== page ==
Re: Documentation Feedback Form

Subject: Re: Documentation Feedback Form
From: beverly_robinson -at- datacard -dot- com
To: techwr-l -at- lists -dot- techwr-l -dot- com
Date: Fri, 14 Sep 2007 10:34:52 -0500

In the Sept 13 digest, Zen asked about documentation feedback forms.

I include postal and e-mail addresses for comments, corrections, and
suggestions in all my user information deliverables. I can go months
without getting any mail at all, and the vast majority of the messages I do
get are technical questions about related products or equipment or
questions about ordering supplies, not comments on the documentation. I
send a stock response to such messages that tells the customer how to get
technical support.

We also have a feedback mechanism for our internal customer engineers. It
doesn't get much use, either. A year or so ago we did a formal survey of
the CEs, asking what they like and dislike about our service manuals. We
got a decent return rate, but many of the responses were contradictory
(surprise! different people use documentation in different ways).

And outside of my department, we send an Installation Report form with each
equipment shipment. The response rate is very low, and many of the reports
that are returned cite problems with the shipment. Does that mean that
these reports are returned only when there is a problem and that the other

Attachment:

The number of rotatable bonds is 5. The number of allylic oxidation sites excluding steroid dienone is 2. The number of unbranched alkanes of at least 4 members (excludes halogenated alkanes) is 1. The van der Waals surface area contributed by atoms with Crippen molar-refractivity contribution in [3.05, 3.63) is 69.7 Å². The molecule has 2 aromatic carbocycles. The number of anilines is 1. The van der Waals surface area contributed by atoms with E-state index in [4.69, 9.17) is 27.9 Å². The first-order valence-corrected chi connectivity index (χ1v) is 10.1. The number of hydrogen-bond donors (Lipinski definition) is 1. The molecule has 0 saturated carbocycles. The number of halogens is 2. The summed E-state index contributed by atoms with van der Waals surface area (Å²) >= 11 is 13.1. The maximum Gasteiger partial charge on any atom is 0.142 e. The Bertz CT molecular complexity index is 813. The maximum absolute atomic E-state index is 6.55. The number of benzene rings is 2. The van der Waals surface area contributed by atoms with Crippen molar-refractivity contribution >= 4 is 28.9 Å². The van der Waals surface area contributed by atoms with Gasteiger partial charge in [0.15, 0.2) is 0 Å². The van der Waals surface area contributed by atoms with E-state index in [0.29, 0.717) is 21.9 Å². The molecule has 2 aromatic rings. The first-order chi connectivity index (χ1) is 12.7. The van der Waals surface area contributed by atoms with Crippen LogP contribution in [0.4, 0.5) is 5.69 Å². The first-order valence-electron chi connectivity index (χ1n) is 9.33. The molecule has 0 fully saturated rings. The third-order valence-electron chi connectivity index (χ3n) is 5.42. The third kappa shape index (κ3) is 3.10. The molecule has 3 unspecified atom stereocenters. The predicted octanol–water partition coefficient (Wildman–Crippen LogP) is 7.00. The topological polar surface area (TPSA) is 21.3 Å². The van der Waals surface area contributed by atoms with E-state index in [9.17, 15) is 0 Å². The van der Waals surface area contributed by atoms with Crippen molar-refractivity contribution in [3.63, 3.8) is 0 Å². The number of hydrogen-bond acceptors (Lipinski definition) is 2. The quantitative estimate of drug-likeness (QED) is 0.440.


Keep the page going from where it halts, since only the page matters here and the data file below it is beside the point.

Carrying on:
96% of customers are happy as clams? It would be risky to make that

A long, long time ago I worked for a mainframe manufacturer that included a
postage-paid comment form in the back of each printed manual. Those forms
included a few customer satisfaction questions and a space for comments and
corrections. We were measured on the customer satisfaction questions but
again the number of returns was so low compared to the number of manuals in
the field that we didn't have much confidence in the validity of the data.

After a lifetime in technical writing, I've concluded that feedback forms
don't yield much useful information--but I still think our internal and
external customers need to be given the opportunity to report errors or
suggest improvements. You never know when a complaint about missing
information will lead to index improvements or changes in the way the
information is organized.

Surveys should, theoretically, yield valid information, but a good survey
conducted properly is expensive. I haven't heard of too many TW
organizations that have the kind of budget that supports an ongoing survey

Talking to help desk staff about missing information or sitting in on
training classes where manuals are used can yield useful information. Site
visits with real live users are even better, in my experience. That's where
I'd put my efforts.

Hope this helps, YMMV


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